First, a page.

The IEEE Smart Grid World Forum: Discuss, Debate and Collaborate

Stromnetz

Today, the demand for smart grid technology is at an all-time high. While some countries continue to rely on traditional electricity grid infrastructures, there are many countries that have made progress in rolling out large demonstrations of smart grid technologies. To foster common-ground thinking and the advancement of the technology, the IEEE Smart Grid World Forum (SGWF) in Geneva, Switzerland opens its doors to discussion, debate and collaboration, Dec. 6-7, 2012.

The forum hosts industry specialists, stakeholders and experts in the field of smart grid technologies who advocate the continued expansion of smart grids. With technology at the center, SGWF attendees will gather to exchange ideas, best practices and discuss the current state of the world’s electricity standards and energy policy.

Set to speak on the subject is Dr. Ronnie Belmans, full professor at the Katholieke Universiteit (KU) Leuven in Belgium, IEEE Fellow and Executive Director of the Global Smart Grid Federation. As an authority on smart grids, Belmans’ research and teachings on electric power and energy systems are integral to the advancement and adoption of the technology.

“The world is faced with numerous challenges with regard to electricity transmission and distribution, ” explains Belmans. “With the recent onslaught of super storms and heat waves, massive power outages emphasize the vulnerabilities of today’s power grids.

“Hurricane Sandy in the United States is a perfect example of how a traditional electricity grid was unable to withstand the pressures of consumer demand before, during and after a storm.” Another example, he says, is a blackout that hit 600 million customers in India, leaving them without electricity for nearly a week.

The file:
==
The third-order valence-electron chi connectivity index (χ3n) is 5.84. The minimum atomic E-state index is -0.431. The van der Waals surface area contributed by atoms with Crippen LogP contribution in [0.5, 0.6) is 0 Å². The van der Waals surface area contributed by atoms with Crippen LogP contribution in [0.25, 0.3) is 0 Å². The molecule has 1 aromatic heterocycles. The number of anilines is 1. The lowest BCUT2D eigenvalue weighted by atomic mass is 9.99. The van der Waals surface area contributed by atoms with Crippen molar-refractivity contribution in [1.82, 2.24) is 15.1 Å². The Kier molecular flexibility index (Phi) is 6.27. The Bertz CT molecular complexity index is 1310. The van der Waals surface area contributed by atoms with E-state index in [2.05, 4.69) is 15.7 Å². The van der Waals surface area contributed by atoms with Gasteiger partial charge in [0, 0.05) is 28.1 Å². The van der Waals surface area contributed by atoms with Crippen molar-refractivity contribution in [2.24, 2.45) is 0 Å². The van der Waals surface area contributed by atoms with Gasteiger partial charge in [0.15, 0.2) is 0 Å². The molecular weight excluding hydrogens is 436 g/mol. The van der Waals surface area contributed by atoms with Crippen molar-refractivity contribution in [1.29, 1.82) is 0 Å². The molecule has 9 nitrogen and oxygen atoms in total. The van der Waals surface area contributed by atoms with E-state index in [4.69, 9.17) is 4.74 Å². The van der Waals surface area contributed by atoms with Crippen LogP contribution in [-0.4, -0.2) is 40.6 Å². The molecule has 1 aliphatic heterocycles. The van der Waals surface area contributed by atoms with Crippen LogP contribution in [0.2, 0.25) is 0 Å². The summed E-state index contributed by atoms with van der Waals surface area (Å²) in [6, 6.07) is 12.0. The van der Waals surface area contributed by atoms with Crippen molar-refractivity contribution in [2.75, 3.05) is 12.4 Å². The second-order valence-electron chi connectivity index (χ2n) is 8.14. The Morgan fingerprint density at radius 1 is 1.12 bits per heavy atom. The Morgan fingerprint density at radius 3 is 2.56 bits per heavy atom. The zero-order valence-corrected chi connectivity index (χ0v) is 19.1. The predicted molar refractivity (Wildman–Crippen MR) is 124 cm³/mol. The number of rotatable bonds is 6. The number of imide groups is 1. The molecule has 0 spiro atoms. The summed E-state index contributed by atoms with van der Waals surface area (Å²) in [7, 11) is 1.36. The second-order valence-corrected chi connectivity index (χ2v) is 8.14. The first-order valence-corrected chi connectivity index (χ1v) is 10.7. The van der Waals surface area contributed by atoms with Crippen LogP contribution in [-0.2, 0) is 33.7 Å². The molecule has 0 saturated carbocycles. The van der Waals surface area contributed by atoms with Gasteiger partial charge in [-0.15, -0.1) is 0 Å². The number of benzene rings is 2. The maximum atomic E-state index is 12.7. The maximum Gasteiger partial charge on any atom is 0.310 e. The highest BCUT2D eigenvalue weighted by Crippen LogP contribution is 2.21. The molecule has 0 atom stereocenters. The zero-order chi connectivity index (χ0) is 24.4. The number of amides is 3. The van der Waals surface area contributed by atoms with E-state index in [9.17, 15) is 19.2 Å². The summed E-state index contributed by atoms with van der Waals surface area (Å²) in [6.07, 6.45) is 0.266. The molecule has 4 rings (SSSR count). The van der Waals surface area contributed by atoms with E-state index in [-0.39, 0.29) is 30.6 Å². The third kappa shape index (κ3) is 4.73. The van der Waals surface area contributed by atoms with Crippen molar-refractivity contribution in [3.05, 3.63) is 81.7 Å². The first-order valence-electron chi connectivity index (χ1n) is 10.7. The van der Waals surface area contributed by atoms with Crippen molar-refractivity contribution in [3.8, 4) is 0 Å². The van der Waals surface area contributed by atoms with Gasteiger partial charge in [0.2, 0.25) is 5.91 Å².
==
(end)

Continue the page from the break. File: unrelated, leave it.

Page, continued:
“Prolonged power outages are the result of a grid that cannot handle damaging weather. Smart grid technology has only been used sparingly in the U.S., but it is most certainly the solution to a failing grid.” However, says Belmans, further financial support is required to fund smart grid development and meet overall demand.

At the SGWF, more than 60 smart grid experts will deliver a combination of short presentations and interactive panel discussions, while providing the opportunity for attendees to engage in discussions and exchange ideas; participants are invited to submit questions for debate in advance. During informal receptions, lunches and breaks, attendees will have the chance to network and meet with like-minded individuals working to advance smart grid technology.

“IEEE provides a uniquely broad view of smart grid technology during this two-day SGWF event,” says Belmans. “Attendees will hear discussions focusing on policy, integrated infrastructure, flexible demand, sustainability and smart cities, as well as funding opportunities for industry and academia, and much more.”

The progress and advancement of smart grid is here and it’s time to join the conversation. Register today to attend this annual assembly of thought leaders and industry experts who convene to maintain smart grid innovation and its evolution: http://www.ieee-smartgridworld.org/.

IEEE

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